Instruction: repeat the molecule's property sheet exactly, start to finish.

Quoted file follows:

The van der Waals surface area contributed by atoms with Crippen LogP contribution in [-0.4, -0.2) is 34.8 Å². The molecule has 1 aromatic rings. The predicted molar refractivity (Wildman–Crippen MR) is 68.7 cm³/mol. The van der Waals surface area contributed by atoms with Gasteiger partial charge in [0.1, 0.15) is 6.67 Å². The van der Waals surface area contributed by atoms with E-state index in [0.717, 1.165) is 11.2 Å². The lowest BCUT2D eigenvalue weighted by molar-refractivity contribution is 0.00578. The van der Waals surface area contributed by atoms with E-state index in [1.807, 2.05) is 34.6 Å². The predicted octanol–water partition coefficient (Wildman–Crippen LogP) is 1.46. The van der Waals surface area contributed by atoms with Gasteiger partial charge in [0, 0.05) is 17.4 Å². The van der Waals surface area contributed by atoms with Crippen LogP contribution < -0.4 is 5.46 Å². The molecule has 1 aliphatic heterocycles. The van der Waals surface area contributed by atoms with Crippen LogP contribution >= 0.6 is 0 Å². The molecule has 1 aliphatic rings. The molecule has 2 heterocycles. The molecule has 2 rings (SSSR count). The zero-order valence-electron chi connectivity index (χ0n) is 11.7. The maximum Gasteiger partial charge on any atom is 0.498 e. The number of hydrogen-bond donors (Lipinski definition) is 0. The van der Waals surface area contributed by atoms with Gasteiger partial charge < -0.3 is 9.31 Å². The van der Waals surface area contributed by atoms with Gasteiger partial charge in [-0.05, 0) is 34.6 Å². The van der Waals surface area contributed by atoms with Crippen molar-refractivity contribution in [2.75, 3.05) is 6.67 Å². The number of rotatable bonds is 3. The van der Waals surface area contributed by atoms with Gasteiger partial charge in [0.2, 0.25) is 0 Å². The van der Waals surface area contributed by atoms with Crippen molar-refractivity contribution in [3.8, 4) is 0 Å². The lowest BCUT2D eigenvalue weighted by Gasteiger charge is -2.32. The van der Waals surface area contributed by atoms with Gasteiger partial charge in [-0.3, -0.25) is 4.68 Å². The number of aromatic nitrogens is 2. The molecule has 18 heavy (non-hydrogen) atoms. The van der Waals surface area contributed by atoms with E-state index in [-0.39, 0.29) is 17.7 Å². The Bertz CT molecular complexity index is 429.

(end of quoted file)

The van der Waals surface area contributed by atoms with Crippen LogP contribution in [-0.4, -0.2) is 34.8 Å². The molecule has 1 aromatic rings. The predicted molar refractivity (Wildman–Crippen MR) is 68.7 cm³/mol. The van der Waals surface area contributed by atoms with Gasteiger partial charge in [0.1, 0.15) is 6.67 Å². The van der Waals surface area contributed by atoms with E-state index in [0.717, 1.165) is 11.2 Å². The lowest BCUT2D eigenvalue weighted by molar-refractivity contribution is 0.00578. The van der Waals surface area contributed by atoms with E-state index in [1.807, 2.05) is 34.6 Å². The predicted octanol–water partition coefficient (Wildman–Crippen LogP) is 1.46. The van der Waals surface area contributed by atoms with Gasteiger partial charge in [0, 0.05) is 17.4 Å². The van der Waals surface area contributed by atoms with Crippen LogP contribution < -0.4 is 5.46 Å². The molecule has 1 aliphatic heterocycles. The van der Waals surface area contributed by atoms with Crippen LogP contribution >= 0.6 is 0 Å². The molecule has 1 aliphatic rings. The molecule has 2 heterocycles. The molecule has 2 rings (SSSR count). The zero-order valence-electron chi connectivity index (χ0n) is 11.7. The maximum Gasteiger partial charge on any atom is 0.498 e. The number of hydrogen-bond donors (Lipinski definition) is 0. The van der Waals surface area contributed by atoms with Gasteiger partial charge < -0.3 is 9.31 Å². The van der Waals surface area contributed by atoms with Gasteiger partial charge in [-0.05, 0) is 34.6 Å². The van der Waals surface area contributed by atoms with Crippen molar-refractivity contribution in [2.75, 3.05) is 6.67 Å². The number of rotatable bonds is 3. The van der Waals surface area contributed by atoms with Gasteiger partial charge in [0.2, 0.25) is 0 Å². The van der Waals surface area contributed by atoms with Crippen molar-refractivity contribution in [3.8, 4) is 0 Å². The lowest BCUT2D eigenvalue weighted by Gasteiger charge is -2.32. The van der Waals surface area contributed by atoms with Gasteiger partial charge in [-0.3, -0.25) is 4.68 Å². The number of aromatic nitrogens is 2. The molecule has 18 heavy (non-hydrogen) atoms. The van der Waals surface area contributed by atoms with E-state index in [-0.39, 0.29) is 17.7 Å². The Bertz CT molecular complexity index is 429.